The autistic spectrum is a complex array of disorders involving impairment in the ability to socialise and to communicate, as well as the presence of repetitive or stereotyped behaviours.1 Autistic children have accelerated rates of brain growth during infancy, with the size of their brain reverting towards normal during childhood.2 Thus, the underlying pathology of autism includes an atypical developmental trajectory.

Autism appears to arise through multiple influences3 on a large number of genes, none of which invariably cause an autistic condition. Similarly, few if any of the genes associated with autism are common to all autistic individuals.4, 5, 6 Hence, the autistic spectrum is likely to have a diverse molecular pathology that converges to produce outcomes that are similar but not identical between individuals.

There is a significant male bias in the incidence of autism.7 The genes with known linkage to the autistic spectrum are predominantly autosomal,6, 8 with no apparent link to sexual dimorphism. This suggests that the male bias in the autistic spectrum may be due to the modulation of a non-dimorphic pathology by sex-specific factors.

The profile of testicular hormones varies during development, with Müllerian-inhibiting substance (anti-Müllerian hormone, AMH) and inhibin B (InhB) being the main secretions for extended periods (Figure 1). AMH triggers the regression of the uterine precursor9 and InhB contributes to the control of spermatogenesis in men.10 However, the functions of these hormones in male fetuses and boys are only beginning to be examined.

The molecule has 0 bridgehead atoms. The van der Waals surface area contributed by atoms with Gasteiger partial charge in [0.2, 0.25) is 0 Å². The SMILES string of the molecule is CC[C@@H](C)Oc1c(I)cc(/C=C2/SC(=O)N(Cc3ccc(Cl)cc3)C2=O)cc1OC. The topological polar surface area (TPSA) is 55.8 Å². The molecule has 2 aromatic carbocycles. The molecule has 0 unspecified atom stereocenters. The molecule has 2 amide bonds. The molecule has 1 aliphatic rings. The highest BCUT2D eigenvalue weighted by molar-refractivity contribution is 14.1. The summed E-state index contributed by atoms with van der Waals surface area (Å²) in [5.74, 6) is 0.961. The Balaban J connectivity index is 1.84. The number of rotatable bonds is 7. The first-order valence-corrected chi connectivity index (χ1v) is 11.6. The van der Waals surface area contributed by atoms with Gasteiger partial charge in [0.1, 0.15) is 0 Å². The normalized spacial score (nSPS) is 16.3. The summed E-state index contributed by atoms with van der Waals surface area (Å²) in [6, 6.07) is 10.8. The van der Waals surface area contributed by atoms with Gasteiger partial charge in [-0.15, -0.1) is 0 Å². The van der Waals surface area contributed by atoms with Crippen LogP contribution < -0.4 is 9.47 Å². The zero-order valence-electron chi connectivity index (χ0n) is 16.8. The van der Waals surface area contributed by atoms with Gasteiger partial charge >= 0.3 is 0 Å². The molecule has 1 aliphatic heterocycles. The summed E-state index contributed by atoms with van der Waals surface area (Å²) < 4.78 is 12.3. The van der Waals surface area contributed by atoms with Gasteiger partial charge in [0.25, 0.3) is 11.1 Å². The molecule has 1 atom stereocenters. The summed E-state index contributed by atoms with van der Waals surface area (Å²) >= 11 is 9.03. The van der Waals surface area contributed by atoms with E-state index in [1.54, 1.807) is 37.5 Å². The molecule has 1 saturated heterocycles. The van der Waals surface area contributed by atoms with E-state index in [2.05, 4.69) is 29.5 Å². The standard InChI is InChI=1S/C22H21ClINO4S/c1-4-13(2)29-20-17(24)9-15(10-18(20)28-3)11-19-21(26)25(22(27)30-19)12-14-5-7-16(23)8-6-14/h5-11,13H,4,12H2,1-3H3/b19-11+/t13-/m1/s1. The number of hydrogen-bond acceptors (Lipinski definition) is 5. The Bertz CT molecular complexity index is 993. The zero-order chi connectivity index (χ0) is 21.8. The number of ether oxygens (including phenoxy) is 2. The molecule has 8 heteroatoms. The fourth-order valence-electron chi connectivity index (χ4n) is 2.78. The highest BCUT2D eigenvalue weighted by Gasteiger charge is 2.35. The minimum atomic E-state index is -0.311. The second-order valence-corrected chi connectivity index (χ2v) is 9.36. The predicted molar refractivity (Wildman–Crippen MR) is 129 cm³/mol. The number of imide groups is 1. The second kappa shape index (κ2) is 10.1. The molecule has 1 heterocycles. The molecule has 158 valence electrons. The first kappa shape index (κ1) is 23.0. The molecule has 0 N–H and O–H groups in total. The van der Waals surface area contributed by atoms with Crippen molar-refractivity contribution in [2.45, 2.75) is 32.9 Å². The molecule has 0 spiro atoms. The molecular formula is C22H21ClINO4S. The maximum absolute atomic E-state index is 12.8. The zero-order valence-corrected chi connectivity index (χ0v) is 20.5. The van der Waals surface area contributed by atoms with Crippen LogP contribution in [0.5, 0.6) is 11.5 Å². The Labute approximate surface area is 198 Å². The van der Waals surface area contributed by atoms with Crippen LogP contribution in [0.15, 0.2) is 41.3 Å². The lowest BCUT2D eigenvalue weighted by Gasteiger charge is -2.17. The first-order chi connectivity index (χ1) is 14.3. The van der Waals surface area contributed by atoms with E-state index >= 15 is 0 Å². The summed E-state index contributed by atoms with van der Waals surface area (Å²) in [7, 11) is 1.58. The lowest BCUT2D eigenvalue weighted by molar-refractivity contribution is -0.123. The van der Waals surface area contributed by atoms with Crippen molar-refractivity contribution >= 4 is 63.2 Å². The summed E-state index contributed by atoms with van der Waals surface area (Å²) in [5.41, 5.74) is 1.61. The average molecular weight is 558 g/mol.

Figure 1
figure 1

The pattern of testicular hormones varies during development. The diversity of autistic symptoms suggests that the autistic spectrum arises from multiple influences on multiple cellular processes within the brain, occurring at various times. The figure illustrates the pattern of testicular hormones during male development. Note that the Sertoli cell hormones (AMH: red line, InhB: dark blue line) have a wider temporal influence than testosterone: green line. Each hormone is dimorphic, with the female levels illustrated in Supplementary Figure S1. The levels of AMH are supra-adult throughout development, as is InhB during part of the first year. The figure is based on multiple sources including (refs. 15, 21, 36, 37, 38, 39, 40, 41).

In mice, AMH establishes some of the sex biases in the nervous system and non-reproductive behaviours.11, 12, 13 One of the most sexually dimorphic features in children is their rate of maturation, with the brains of boys taking between 2 and 4 years longer to reach peak size than girls.14 This sex bias may relate to AMH and InhB, as a boy's level of these hormones correlate with his developmental trajectory (stature: AMH and InhB:15 representational drawing: AMH). This raises the possibility that these testicular hormones contribute to the male bias in the autistic spectrum. Consistent with this, we report here that the levels of InhB and AMH in autistic boys correlate with the breadth of their autistic symptoms.